This could be a problem since most people don’t spend 500 hours on a single property. The tax law provides a simple way around this on your tax return, you may elect to treat all of your properties as a single property. This is called a section 469 c seven election. The election is made on your personal income tax return. Doing so is permanent and there can be some unintended consequences of electing to do this, so be sure to meet with your tax advisor before you make this decision. Thanks again Tom. loophole number 12. The section 469 c seven election is a classic tax loophole. Not that many people know about it, but it is there for everyone to use. Now let’s apply the lesson. case number six, Sandy and Bob. Bob is a successful dentist in his community. In the 15 years since he established his own practice, he’s established a reliable base of patients and has built a thriving business in a great location. A couple years ago, he brought his wife Sandy, a business expert with an MBA on board to help him oversee the business end of the dental practice. She had recently left her job at a financial services firm and Bob knew that Sandy’s business acumen would be helpful in getting as administered house in order she brought on new employees develop effective new processes and enhance the offices marketing efforts. Within a few months, Sandy’s improvements had managed to make the dental practice a well oiled machine. Now she could turn her attention to their real estate portfolio. Bob and Sandy own three small apartment buildings around town, as well as one small commercial center, there was home to a nail salon, a chiropractor’s office, a coffee house in a wine shop. Fortunately, Bob’s dental practice was a success and their investments earning nice passive income for them. Unfortunately, because Bob earned on average $250,000 per year, the couple couldn’t use passive loss, which in their case came to about $100,000 from their investments to offset his high earned income. Eventually, they would be earning sheltered profits when the mortgage is on their properties were paid off, and the rentals made pure profit, or if they were to sell a property. When those things eventually happened. They could use their losses to shelter those profits. But until that time, the losses were going unused. Sandy made an appointment with their CPA to discuss the situation and see how they might improve their tax situation. The CPA asked what about becoming a real estate professional. He explained to Sandy that she spent 750 hours a week per year, or about 15 hours a week on the couple’s real estate investments, she would be considered a real estate professional by the IRS. This would enable the couple to write off 100% of their passive losses against Bob’s high income, which would bring his taxable income down to $100,000. This $100,000 deduction brought Bob and Sandy into a lower tax bracket, saving them roughly $31,000 in taxes. Sandy already devoted a large percentage of her time to overseeing their investments. And when she saw the tax advantages, her decision became clear, she would file the section 469 c seven election and become a real estate professional. The work of being a real estate professional. It’s important to mention here that if you’re married and filing jointly, like Sandy and Bob, only one of you needs to meet the two criteria for becoming a real estate professional. You don’t need professional licensure as a developer, contractor or other specialized real estate service in order to be considered a material participant in those activities by the IRS. Your involvement in these services may be rather broad. They are as follows one acquisition, as you’ve likely already determined, the business of acquiring real estate can be quite time consuming and involved. Whether or not you use a realtor, you’re going to be meeting with various people consulting professionals in areas of finance or real estate, traveling to see properties, drawing up offers and counteroffers. Arranging inspections and more, even without actually closing on the property. Those hours spent in acquisition mode count towards your material participation to brokerage or sales. as much time as acquisition takes, you can expect an equally long amount of time preparing and executing a sale on a property. Everything from cleaning and repairing a property to arranging showings, advertising, addressing issues that arise during inspections, responding to offers and of course signing closing papers.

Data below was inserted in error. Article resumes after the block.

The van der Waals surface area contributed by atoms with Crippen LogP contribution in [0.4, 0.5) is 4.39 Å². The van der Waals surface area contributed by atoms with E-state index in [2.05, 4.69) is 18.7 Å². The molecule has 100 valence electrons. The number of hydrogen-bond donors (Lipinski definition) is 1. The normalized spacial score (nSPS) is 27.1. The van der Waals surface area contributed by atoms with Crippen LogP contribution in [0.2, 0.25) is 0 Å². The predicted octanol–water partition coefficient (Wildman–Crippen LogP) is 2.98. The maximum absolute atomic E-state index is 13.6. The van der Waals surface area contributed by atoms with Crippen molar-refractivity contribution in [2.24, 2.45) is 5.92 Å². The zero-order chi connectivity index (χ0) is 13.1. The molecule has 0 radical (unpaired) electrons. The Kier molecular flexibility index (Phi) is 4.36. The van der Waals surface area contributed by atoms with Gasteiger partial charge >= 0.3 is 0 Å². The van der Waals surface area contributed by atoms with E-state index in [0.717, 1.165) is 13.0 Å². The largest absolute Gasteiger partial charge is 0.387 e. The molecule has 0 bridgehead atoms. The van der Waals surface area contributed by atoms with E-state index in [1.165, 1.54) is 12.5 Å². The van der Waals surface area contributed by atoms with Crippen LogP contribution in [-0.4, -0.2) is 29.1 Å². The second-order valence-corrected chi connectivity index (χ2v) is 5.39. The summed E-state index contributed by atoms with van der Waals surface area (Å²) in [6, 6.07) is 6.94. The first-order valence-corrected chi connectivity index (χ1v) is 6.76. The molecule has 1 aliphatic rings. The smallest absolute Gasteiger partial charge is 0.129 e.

Jason Hartman 29:34